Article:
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We Have Limited Knowledge of the Thousands of Proteins in the Human Body

Around 20,000 genes that code for proteins have been identified in humans, but the function of many of these proteins is unknown


A database of proteins, known as the “unknome,” has revealed that we still have a vast amount to learn about thousands of human proteins. Furthermore, some of these proteins are crucial for our survival.

The unknome was developed by Sean Munro and his colleagues at the MRC Laboratory of Molecular Biology in Cambridge, UK. The researchers began with the approximately 20,000 genes that are known to code for proteins in humans. They then categorized closely related human genes and proteins together, assuming they have similar functions. This resulted in around 7500 protein clusters.

The next step involved adding closely related proteins from commonly studied animals, such as mice or fruit flies, to these clusters. It was assumed that these proteins have similar functions. Each protein cluster was then assigned a score based on the amount of information available about its members in the Gene Ontology Resource, a primary repository of gene function data.

Even if a specific human protein has not been directly studied, it can still receive a high score if an equivalent protein in another animal has been well-studied. The reliability of the information, such as whether it has been published in a journal, also affects the score. Munro acknowledges that the scoring system is somewhat subjective, but this is an inevitable aspect of trying to assess what is not yet known.

The highest-scoring proteins have scores well above 100. For example, sonic hedgehog, a protein involved in embryonic development, has a score of 168, while p53, a protein that helps prevent cancer, scores 126. However, more than 2200 proteins have scores below 2, 1100 score below 1, and over 800 score 0.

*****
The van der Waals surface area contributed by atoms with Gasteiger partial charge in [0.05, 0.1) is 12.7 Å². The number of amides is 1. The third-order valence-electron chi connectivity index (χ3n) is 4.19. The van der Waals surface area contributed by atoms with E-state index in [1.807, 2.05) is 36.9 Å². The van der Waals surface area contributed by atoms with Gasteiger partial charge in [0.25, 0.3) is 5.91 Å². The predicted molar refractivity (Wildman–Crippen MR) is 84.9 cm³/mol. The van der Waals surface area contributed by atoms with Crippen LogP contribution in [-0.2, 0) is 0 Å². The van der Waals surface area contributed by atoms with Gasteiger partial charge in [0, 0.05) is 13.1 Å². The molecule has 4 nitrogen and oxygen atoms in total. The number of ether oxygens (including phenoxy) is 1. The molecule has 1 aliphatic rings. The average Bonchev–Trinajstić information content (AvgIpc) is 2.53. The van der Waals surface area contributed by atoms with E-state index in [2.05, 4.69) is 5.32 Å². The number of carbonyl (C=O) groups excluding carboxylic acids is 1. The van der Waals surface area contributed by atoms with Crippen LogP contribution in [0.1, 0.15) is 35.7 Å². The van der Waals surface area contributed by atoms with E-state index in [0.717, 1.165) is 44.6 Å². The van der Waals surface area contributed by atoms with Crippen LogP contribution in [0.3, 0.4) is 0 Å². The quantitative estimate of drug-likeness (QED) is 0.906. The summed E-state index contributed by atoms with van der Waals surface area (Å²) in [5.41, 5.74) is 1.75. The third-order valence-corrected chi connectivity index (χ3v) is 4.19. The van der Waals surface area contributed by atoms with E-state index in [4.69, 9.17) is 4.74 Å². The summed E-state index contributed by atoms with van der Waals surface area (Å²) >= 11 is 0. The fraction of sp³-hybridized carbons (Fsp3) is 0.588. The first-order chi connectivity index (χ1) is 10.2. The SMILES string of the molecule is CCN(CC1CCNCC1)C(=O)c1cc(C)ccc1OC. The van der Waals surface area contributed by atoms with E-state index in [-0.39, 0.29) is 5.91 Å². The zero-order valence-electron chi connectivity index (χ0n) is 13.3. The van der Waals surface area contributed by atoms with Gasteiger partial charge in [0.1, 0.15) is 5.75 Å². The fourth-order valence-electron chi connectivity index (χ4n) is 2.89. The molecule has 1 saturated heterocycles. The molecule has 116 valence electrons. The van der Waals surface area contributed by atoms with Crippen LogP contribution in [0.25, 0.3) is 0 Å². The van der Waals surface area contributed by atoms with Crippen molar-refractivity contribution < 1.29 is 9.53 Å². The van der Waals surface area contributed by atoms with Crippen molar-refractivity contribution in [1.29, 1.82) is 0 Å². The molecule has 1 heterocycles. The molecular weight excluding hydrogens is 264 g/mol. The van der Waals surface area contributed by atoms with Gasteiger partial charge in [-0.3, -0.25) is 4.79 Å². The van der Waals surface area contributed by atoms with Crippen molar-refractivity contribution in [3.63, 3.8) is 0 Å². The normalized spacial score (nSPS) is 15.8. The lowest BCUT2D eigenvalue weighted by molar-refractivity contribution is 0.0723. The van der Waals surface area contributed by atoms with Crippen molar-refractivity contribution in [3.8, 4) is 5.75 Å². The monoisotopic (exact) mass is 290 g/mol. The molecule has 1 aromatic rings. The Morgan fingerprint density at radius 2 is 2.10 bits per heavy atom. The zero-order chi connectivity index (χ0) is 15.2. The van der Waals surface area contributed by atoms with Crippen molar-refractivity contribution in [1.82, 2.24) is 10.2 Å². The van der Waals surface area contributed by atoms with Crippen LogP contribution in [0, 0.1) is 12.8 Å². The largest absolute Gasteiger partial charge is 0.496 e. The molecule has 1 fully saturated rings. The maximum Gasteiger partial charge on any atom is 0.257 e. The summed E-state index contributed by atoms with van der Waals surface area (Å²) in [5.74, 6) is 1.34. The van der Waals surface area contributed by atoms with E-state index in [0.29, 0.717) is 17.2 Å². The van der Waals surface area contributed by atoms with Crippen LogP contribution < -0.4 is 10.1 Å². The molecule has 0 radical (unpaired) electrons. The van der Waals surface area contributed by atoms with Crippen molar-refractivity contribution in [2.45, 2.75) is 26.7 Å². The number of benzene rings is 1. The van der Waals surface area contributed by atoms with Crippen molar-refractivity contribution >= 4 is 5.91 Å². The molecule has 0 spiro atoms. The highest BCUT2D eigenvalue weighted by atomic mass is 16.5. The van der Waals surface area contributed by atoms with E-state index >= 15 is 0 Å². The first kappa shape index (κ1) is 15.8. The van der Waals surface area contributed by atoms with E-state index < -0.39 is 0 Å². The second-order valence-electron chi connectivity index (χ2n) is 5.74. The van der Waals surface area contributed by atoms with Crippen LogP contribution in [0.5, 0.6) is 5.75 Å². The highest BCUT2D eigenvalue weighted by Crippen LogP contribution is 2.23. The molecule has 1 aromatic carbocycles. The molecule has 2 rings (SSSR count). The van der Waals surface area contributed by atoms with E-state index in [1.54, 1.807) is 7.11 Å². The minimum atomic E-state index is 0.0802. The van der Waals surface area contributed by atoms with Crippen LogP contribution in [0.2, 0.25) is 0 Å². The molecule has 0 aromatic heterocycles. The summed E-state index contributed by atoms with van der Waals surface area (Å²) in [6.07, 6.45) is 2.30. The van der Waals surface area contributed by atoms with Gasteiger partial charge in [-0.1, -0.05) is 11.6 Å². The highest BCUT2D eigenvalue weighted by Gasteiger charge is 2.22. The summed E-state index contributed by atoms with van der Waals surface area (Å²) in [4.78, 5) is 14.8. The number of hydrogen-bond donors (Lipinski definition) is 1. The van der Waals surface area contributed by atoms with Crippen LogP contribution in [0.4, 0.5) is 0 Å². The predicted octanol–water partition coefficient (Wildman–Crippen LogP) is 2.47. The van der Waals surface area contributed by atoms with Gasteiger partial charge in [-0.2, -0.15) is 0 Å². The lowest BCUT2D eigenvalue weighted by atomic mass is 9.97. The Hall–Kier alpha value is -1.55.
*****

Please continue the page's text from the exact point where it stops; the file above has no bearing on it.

It is possible that these low-scoring proteins have not been studied because they may not play a significant role. To determine their importance, the research team used a technique called RNA interference (RNAi) to reduce the levels of 260 proteins with scores below 1 in fruit flies. In 60 cases, the flies died, indicating that these specific proteins are essential.

Munro notes that this discovery surprised the fruit fly researchers on the team. They had assumed that every potentially significant gene had already been identified, which turned out not to be the case. While the number of unknown proteins is gradually decreasing, Munro hopes that these findings will expedite the process of discovery. Currently, both funding bodies and individual researchers tend to avoid studying unknown proteins due to the risk of them being insignificant.

Munro suggests that there may be biological processes that remain undiscovered simply because people are not actively searching for the proteins involved in them. He points out that this notion may sound surprising, highlighting how only in 2012 did scientists uncover the function of bacterial proteins that serve as the foundation for the CRISPR gene-editing technique.


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